You can use it to buy things from Amazon, but only if you want to. There're no ads, no up-sell. But instead of reaching for your phone or going on the computer, just ask Alexa to order things for you. Here's how.

<!--break-->

How to enable purchase by voice

The first thing you need to do is turn on the feature in the Alexa app on your phone, tablet, or in a web browser.

  1. Open the Amazon Alexa application.
  2. Tap the menu button. It's the three-line icon in the top left corner.
  3. Select settings from the menu.

  4. Scroll almost to the bottom and select voice purchasing.
  5. Turn the purchase by voice button to on.

  6. Below this, add a four-digit confirmation code to stop unauthorized purchases.
  7. Hit save changes.

That's all you need to do in the app for now. Before you can buy things from Amazon with your Echo, you need to follow the below criteria with regards your Amazon account. You need to have:

  • An annual or 30-day free trial Amazon Prime membership.
  • A U.S. shipping address (50 United States and the District of Columbia).
  • A payment method issued by a U.S. bank with a U.S. billing address in your 1-Click settings.
  • Voice purchasing enabled in the Alexa app.
  • A device with access to the Alexa Voice Service (such as Echo).

The same applies outside of the U.S., where you'll need to have the necessary payment, address and Prime subscription for your location.

To order a product through the Echo simply say:

Alexa, order a [insert product name here]

You then get the option to respond yes or no when Alexa asks you to confirm your order. You can also use a few other voice commands while shopping on the Echo such as re-ordering a previously purchased product.

Alexa, re-order [insert product name here]

In both cases, when ordering a product, you'll be asked for your four-digit code if you set it up as part of the confirmation process. It's worth making sure this is on and you keep it secret from anyone you don't want placing orders on your Amazon account.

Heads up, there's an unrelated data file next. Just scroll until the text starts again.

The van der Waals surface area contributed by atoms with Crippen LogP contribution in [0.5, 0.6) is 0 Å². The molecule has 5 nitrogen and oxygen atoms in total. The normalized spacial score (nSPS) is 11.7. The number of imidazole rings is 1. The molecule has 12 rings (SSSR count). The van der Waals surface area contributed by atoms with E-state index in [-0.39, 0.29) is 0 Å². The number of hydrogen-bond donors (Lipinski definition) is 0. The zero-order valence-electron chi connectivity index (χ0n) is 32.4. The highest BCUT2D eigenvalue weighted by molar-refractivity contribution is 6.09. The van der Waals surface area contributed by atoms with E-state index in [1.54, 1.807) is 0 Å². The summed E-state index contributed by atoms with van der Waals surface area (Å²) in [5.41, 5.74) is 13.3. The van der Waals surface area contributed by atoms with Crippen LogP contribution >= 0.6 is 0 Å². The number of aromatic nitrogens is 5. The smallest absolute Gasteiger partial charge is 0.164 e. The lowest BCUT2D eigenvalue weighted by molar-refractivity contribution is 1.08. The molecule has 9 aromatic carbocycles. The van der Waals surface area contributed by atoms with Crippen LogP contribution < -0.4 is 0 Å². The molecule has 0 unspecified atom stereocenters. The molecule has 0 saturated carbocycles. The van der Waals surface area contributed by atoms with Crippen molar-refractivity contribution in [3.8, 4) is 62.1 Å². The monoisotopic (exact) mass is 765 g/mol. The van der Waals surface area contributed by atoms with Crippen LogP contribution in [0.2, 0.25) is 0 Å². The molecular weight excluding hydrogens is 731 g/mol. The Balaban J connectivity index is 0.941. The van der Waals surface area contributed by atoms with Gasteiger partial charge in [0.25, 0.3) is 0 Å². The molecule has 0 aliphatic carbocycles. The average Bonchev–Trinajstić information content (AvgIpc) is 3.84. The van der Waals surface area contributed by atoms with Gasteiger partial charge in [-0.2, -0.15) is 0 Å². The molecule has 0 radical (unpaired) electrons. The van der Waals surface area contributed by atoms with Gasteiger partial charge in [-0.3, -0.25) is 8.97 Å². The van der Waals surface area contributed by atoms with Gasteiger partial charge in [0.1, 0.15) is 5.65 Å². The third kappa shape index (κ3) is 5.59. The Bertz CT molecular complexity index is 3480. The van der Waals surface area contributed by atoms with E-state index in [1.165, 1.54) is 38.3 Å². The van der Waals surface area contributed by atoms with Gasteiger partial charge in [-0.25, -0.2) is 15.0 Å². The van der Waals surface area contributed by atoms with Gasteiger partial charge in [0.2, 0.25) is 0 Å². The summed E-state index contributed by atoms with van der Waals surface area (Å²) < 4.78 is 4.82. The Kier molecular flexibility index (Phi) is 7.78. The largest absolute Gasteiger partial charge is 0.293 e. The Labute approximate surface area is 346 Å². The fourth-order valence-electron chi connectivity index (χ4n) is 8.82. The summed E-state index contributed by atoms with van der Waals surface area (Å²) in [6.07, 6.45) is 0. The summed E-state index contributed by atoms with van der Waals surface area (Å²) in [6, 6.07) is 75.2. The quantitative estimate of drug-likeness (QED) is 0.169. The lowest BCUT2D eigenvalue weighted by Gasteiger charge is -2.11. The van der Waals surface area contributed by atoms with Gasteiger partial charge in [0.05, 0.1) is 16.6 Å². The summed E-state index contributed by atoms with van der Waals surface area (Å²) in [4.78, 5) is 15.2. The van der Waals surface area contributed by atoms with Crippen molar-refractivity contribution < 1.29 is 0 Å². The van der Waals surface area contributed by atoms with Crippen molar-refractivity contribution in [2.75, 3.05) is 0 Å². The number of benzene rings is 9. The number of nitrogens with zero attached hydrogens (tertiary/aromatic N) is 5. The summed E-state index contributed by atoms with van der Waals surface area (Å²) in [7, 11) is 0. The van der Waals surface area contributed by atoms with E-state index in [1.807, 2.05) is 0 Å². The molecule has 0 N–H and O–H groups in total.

You can also use Alexa to put items in your shopping cart for purchasing later online or in the Amazon app on your phone or tablet. To do this simply say:

Alexa, add [item] to my cart.

Your chosen items will then be waiting for you in your cart to checkout at a later date.

But what about cancellations? If you have a sudden change of heart, you can also cancel your order by asking Alexa to do it for you:

Alexa, cancel my order.

Your last order will now be canceled for you. If for any reason it can't, you'll have to go into the Amazon app or your account on the Amazon website to try and put the cancellation through.

And that's all there is to it. If you shop a lot on Amazon, which if you're an Echo owner is pretty likely, Alexa can help you order things with ease throughout the course of your day.

Download Amazon Alexa from the Google Play Store

See at Amazon

Questions?

Let us know in the comments below.

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12:44

Sphero made a Spider-Man your kids can talk to like an Amazon Echo

Sphero's contract with Disney now includes Marvel, which is great for all of us nerds. I guess kids will like it, too.

We've seen Sphero bring BB-8 and Lightning McQueen to life over the last year, but now is the time of superheroes. A little Spider-Man can now stand on a pedestal and interact with anyone who taps the logo on his chest, in a way that is not terribly unlike an Amazon Echo speaker without the wake command. What makes this little Spidey worth adding t your house? It's aimed at being a best friend for your kid.

Spider-Man by Sphero is a Wi-Fi enabled snark machine with eyes that animate with the audio from the speaker and lots of ways to play with kids. He will "guard" a bedroom, tell stores, and with the two hour battery inside can roam around the house with your kids to go on adventures. You know, standard friendly neighborhood hero stuff.

You can grab one of these little heroes starting today for $149. Will you be picking one up?

See on Amazon

12:30
Facebook marks GIF’s 30th birthday with comments GIFs, new GIFs
12:00
2018 Hyundai Kona First Drive: Better late than never for all-new SUV
12:00

Sphero Spider-Man Release Date, Price and Specs - CNET